FFJ 0317 face squareFace Time - Processing heads with integrated beam shaping and beam steering options give rise to new applications, says Hans Herfurth, director, global business, at Laser Mechanisms.

September 2019 - Processing heads with integrated beam shaping and beam steering options give rise to new applications, says Hans Herfurth, director, global business, at Laser Mechanisms.

Q: What process scenarios can laser beam shaping and steering accomplish that traditional laser processing heads cannot?MM 0819 face lead

A: Special processing heads that form rectangular spots with homogenized intensity distribution are often preferred in surface hardening and cladding applications to create wear-resistant surfaces on larger parts and tooling. Using the rectangular spot, larger areas can be treated in less time with fewer overlapping tracks, something not achievable with the traditional round spot. Combining the rectangular beam shape with a zoom module allows on-the-fly adjustment of the beam width to match the width of the wear zone being treated. Integrated process monitoring and control measures can adjust the laser power automatically with changing spot dimensions to maintain constant intensity in the spot and achieve consistent quality.

Scanning heads that steer the laser beam in two or three axes at high speeds within a limited processing space are in wide use. Examples include marking materials, high speed drilling of solar cell wafers, welding battery cells and automotive seat frames.

More recently, processing heads that provide fast beam oscillation with small amplitudes (stir welding) superposed to the regular beam path have opened further applications. Freely programmable oscillation patterns enable better control of the heat input and melt pool shape during welding. This has led to significant improvement in quality for laser welding of dissimilar materials and materials that are otherwise difficult to join with lasers, such as copper. Laser beam oscillation is also successfully being used in additive manufacturing to optimize the heat input for powder and wire-based direct metal deposition processes.

Q: Beyond welding, how can an oscillating laser beam work to improve cutting accuracy?

A: Beam oscillation mainly improves process capability, performance and quality. Recently, the first industrial laser cutting system using beam oscillation was introduced to the market. The oscillating beam widens the cut kerf, which makes it easier to eject the melt out of the kerf and therefore enables higher cutting speeds.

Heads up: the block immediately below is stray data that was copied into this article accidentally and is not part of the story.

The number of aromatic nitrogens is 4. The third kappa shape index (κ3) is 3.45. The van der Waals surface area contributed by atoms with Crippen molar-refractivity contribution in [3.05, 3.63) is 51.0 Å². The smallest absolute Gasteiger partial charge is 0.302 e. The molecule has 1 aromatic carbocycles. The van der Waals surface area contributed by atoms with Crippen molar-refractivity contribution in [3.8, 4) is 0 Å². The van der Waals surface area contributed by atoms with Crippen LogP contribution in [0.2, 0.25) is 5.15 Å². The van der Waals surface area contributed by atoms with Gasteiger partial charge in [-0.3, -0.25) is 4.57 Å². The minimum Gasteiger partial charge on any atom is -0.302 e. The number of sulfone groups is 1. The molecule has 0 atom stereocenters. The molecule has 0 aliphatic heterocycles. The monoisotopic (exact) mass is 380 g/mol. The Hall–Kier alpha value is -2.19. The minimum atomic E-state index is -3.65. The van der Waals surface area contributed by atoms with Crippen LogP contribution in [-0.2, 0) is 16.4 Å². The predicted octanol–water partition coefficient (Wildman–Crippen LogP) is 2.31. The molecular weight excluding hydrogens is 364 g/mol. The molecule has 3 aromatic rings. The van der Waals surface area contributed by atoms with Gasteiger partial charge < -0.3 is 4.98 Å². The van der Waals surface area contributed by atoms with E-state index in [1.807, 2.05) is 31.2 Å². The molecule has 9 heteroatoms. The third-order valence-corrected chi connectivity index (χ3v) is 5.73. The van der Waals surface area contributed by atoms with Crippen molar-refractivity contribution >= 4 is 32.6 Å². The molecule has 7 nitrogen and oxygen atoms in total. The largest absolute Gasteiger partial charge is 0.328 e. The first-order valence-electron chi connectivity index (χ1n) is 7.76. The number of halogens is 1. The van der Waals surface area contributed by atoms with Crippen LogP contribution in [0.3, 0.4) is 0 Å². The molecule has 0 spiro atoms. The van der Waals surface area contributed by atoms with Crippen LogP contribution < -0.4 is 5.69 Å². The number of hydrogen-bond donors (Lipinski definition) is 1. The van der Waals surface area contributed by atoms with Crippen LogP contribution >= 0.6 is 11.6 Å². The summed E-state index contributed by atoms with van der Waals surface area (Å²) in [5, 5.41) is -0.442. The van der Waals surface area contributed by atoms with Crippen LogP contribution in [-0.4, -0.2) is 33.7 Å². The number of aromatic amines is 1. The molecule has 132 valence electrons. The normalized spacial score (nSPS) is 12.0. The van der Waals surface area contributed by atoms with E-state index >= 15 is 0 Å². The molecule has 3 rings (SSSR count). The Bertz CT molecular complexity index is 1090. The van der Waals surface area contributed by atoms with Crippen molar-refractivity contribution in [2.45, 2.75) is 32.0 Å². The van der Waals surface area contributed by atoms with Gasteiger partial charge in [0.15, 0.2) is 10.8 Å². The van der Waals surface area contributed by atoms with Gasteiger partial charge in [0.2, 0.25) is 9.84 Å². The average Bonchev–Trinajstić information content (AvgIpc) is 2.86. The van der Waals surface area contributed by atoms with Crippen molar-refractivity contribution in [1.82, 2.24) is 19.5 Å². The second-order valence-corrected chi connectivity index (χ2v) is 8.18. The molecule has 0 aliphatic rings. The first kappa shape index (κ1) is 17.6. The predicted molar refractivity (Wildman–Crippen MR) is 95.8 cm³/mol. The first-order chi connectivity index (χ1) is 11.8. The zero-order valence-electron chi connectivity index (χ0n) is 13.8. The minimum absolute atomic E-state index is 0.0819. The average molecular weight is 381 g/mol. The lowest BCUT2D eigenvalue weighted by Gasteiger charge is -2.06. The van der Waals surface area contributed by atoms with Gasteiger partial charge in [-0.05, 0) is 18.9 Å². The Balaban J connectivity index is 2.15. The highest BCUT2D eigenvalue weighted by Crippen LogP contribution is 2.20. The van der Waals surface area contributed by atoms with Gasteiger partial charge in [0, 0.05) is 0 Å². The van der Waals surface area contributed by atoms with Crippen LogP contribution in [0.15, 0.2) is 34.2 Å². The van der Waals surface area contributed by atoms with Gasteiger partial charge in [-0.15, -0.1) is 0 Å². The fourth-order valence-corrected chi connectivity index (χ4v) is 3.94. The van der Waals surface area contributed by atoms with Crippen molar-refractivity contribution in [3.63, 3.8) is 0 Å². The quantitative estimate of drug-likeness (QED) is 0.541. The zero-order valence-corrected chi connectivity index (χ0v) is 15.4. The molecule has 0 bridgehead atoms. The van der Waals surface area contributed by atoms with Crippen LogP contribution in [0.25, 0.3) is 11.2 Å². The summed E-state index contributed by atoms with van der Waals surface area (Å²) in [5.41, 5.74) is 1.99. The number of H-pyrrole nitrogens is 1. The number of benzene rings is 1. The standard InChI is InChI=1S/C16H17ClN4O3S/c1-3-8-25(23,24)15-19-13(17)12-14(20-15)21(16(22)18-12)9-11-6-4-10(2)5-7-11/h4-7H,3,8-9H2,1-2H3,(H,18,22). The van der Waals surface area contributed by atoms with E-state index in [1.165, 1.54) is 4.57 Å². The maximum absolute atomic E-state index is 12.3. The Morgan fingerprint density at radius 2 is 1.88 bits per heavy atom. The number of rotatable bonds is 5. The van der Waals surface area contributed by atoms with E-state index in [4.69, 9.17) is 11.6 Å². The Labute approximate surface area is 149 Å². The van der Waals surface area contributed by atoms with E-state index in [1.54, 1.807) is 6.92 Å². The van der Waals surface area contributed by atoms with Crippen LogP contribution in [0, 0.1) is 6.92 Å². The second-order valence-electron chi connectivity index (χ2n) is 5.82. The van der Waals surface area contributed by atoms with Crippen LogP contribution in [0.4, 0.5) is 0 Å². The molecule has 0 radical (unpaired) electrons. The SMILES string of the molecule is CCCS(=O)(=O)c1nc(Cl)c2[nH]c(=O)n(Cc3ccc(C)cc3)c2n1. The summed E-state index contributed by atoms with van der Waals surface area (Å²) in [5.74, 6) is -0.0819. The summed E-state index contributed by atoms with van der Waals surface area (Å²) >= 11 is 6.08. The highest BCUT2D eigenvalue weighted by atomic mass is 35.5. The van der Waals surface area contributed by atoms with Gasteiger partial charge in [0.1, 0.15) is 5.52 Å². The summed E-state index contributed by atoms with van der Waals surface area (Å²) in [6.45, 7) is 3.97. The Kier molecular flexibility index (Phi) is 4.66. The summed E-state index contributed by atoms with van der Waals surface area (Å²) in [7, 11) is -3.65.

Q: What is twin-spot laser welding?

A: For twin-spot welding, the processing head includes a beam splitter module that separates the incoming beam into two. Each creates a focus on the workpiece surface. The two foci can be oriented perpendicular in the weld direction to widen the melt pool and bridge gaps between sheets or in-line with the weld seam to elongate the melt pool and help with degassing to reduce porosity and weld spatter. Twin-spot welding is used to make tailor-welded blanks, joining sheets of steel or aluminum with different thicknesses, material properties and surface conditions.

Q: Has improved beam manipulation contributed to a growth in applications for stir welding?

A: Definitively, yes. Many sectors that produce sheet metal components, structures and parts made of high-strength steels, aluminum alloys and nonferrous alloys use this welding technique to achieve high weld quality. A growing field of application is in making electric vehicle batteries. Here, welding of copper and other dissimilar material joining is required in the battery assembly process, and laser beam oscillation is an enabling technology.

Q: Can these heads be retrofit onto existing equipment?

A: Yes. In most cases, processing heads with unique capabilities can be retrofitted to existing machines and custom solutions can be provided.

Q: What steps should companies take when implementing this technology to achieve the best results?

A: Best results begin with a thorough evaluation of the application and a clear definition of the expected quality and production requirements. At Laser Mechanisms, we have a multidisciplinary engineering team that includes laser, design and application engineers that specify the entire beam delivery system, including the processing head. In some situations, feasibility- and product-related studies are needed to customize the design for optimum performance. n

Hans Herfurth is director, global business, and part of the industrial sales team at Laser Mechanisms, Novi, Michigan. He has more than 30 years of experience in laser technologies, from applied research and development for government and industry to the design of industrial laser applications and systems.